Indeed, “Narkina 5” seems to suggest that any punitive or rehabilitative function of the eponymous facility is just a façade. “Announcement” ended by cutting between Cassian Andor being sentenced and Syril Karn (Kyle Soller) becoming a “lifetime employee” of the Bureau of Standards, suggesting Karn was serving his own prison sentence. “Narkina 5” uses similar cuts between the two to reinforce the opposite idea, that Andor is now a “lifetime employee” of the Imperial war machine.
On Narkina 5, everything bends to productivity. The functioning of the facility’s infrastructure is secondary to meeting targets, and “delivery takes priority over tech.” The intake warden (Paul McEwan) warns about the prison’s “schedule and expectations.” Kino Loy (Andy Serkis) advises, “Productivity is encouraged. Evaluation is constant.” The bodiless announcer credited as “the Voice of God” (Martin Ware) assures that “the least productive (inmates) will be disciplined.”
The penal facility on Narkina 5 is an even more nightmarish version of the factory floor that Charlie Chaplin imagined in Modern Times, where there are groups of inmates working around groups of tables in clusters of rooms across multiple levels, building machinery for the Empire. There is something grim about the idea of these characters effectively constructing the tools that will be used to further oppress them and people like them. The system self-perpetuates.
It’s an unsubtle piece of social commentary, tying to the reality of what has been described as “the prison-industrial complex” within the United States, where prison inmates are reduced to an exploitable source of cheap labor for mass production. It is a process that has been consciously and consistently likened to the institution of slavery. Just like in “Narkina 5,” many of these prison laborers produce equipment for law enforcement. It is dystopian.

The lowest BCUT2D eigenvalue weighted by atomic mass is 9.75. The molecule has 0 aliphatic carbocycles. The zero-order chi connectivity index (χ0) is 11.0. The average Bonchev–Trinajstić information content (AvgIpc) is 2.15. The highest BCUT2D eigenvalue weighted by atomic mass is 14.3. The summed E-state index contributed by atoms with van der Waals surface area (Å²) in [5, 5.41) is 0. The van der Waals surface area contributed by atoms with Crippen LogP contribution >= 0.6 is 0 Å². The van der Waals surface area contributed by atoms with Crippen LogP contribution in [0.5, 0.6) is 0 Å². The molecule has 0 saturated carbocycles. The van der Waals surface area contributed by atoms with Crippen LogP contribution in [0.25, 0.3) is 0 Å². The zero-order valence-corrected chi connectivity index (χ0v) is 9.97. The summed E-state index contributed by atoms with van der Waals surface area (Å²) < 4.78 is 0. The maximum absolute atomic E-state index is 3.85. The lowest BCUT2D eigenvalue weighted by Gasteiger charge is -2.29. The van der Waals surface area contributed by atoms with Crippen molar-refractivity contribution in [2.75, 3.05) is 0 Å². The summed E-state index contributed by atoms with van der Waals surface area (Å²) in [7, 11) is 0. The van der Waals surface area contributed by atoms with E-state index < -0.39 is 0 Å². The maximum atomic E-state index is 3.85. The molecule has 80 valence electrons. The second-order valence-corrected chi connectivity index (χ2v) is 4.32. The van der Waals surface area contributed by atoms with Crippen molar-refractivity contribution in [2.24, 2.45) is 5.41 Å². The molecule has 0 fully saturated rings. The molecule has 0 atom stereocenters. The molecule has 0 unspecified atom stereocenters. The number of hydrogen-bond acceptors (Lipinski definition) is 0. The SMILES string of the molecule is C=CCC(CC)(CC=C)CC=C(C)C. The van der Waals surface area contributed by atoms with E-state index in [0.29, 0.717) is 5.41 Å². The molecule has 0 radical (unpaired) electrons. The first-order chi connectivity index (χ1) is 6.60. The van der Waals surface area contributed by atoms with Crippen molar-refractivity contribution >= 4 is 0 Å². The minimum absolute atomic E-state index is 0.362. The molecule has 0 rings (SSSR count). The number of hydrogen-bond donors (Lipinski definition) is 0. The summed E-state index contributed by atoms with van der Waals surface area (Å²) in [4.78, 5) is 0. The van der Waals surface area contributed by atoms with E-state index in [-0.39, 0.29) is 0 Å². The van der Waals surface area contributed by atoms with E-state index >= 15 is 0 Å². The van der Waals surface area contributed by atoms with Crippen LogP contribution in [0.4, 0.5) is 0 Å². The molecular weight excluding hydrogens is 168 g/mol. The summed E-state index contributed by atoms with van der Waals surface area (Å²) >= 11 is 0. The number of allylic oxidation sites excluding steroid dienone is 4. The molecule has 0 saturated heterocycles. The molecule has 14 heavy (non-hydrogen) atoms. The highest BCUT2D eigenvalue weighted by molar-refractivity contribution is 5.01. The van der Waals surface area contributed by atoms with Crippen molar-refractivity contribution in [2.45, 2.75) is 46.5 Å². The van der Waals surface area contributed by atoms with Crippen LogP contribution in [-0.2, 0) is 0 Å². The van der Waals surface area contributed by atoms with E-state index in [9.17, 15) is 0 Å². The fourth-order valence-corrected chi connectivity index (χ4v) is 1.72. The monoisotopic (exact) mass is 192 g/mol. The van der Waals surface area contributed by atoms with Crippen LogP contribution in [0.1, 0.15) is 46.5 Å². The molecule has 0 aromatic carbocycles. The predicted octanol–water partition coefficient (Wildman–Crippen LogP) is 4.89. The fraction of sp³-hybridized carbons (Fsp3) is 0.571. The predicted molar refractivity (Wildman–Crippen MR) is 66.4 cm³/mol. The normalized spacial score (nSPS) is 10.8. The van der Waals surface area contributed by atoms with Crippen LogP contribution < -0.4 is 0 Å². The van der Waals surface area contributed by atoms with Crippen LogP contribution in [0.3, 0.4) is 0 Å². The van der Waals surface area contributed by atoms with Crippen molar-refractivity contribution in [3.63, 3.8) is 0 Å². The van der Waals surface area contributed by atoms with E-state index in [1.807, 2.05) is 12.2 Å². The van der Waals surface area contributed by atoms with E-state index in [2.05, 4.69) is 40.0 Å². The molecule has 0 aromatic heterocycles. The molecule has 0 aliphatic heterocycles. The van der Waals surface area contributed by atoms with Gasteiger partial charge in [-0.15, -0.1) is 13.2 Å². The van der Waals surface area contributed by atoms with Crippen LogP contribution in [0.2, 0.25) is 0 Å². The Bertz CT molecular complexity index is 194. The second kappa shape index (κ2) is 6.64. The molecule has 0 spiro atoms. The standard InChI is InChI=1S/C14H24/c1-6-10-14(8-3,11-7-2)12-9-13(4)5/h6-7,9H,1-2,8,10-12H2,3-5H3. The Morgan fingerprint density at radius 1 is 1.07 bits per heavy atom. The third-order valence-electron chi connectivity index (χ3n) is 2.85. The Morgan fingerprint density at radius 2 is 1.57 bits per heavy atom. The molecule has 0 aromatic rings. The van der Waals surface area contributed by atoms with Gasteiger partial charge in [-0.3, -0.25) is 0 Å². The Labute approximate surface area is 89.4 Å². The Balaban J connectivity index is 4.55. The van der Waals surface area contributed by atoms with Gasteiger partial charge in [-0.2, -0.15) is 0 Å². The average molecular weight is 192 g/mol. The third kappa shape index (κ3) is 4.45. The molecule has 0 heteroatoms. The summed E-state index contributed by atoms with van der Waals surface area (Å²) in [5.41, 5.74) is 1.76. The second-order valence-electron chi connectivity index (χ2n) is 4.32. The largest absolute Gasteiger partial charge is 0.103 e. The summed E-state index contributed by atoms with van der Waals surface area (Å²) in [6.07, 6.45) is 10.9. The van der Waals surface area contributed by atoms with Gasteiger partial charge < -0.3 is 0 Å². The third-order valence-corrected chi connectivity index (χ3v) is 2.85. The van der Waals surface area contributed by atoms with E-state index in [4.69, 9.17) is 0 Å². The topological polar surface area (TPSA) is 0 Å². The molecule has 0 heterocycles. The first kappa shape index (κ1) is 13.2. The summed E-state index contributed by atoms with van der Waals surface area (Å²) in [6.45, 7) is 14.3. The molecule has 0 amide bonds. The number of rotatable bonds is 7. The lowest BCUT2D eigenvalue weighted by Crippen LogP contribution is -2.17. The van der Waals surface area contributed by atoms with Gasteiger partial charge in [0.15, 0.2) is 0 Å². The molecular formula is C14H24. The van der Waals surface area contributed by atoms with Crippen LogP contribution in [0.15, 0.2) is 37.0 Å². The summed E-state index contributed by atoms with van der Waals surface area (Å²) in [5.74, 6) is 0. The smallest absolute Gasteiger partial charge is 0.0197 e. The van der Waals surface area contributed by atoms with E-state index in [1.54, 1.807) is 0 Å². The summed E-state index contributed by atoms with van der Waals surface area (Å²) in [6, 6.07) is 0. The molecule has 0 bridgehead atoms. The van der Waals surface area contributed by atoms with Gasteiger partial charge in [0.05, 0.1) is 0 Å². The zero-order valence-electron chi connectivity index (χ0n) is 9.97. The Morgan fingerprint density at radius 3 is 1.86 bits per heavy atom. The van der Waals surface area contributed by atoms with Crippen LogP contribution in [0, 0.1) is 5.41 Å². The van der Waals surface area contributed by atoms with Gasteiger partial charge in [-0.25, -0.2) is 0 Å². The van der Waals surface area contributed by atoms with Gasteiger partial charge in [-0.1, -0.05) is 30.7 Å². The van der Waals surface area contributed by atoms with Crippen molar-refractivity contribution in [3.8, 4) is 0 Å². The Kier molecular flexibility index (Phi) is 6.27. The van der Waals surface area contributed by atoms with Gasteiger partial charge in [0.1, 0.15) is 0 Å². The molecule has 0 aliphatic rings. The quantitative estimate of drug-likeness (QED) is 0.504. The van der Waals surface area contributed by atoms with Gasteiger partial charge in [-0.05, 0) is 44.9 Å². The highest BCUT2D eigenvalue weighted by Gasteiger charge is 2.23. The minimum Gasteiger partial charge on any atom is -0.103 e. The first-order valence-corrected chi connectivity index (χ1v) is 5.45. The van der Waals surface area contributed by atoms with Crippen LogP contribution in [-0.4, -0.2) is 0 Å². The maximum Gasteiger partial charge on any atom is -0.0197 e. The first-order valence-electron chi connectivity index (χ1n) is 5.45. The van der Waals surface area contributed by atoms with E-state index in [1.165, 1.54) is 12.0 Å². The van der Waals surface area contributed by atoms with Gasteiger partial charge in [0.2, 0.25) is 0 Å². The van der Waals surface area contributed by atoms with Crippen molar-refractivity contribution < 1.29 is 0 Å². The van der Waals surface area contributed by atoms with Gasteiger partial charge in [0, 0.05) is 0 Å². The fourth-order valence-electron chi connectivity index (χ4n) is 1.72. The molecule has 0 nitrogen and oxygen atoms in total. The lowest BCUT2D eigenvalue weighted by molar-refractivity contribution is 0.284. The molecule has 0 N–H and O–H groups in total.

Andor understands the appeal of capitalism as an ideology for the Empire. After all, capitalism is a system built around rugged individualism and self-advancement. It is built on the assumption of competition, that there are winners and losers, and that others must fail for an individual to advance. Andor consistently argues that the Empire thrives by forcing both its subjects and its opponents into a struggle against one another, rather than in opposition to it.
This is obvious even within the prison factory floor in Narkina 5. On arrival, Andor discovers that some of the prisoners have bought into the system of oppression as a means of self-advancement. Loy is a prisoner, but he is able to assert his dominance over other prisoners by furthering the means of production. He enjoys something that passes for status and privilege by perpetuating the systems of abuse and violence that the Empire has inflicted upon him. He competes.
“I have 249 days left of my sentence,” Loy explains. “I have a free hand in how I run this room. I’m used to seeing my room in the top three rooms of this level.” The assumption is that Andor will buy into this competition. “You play against all the other tables in this room,” Loy contends. “I play against all the other rooms.” It is winners and losers, within this oppressive framework. Andor draws attention to Loy’s use of the word “play,” but Loy is dismissive. “Call it what you will.”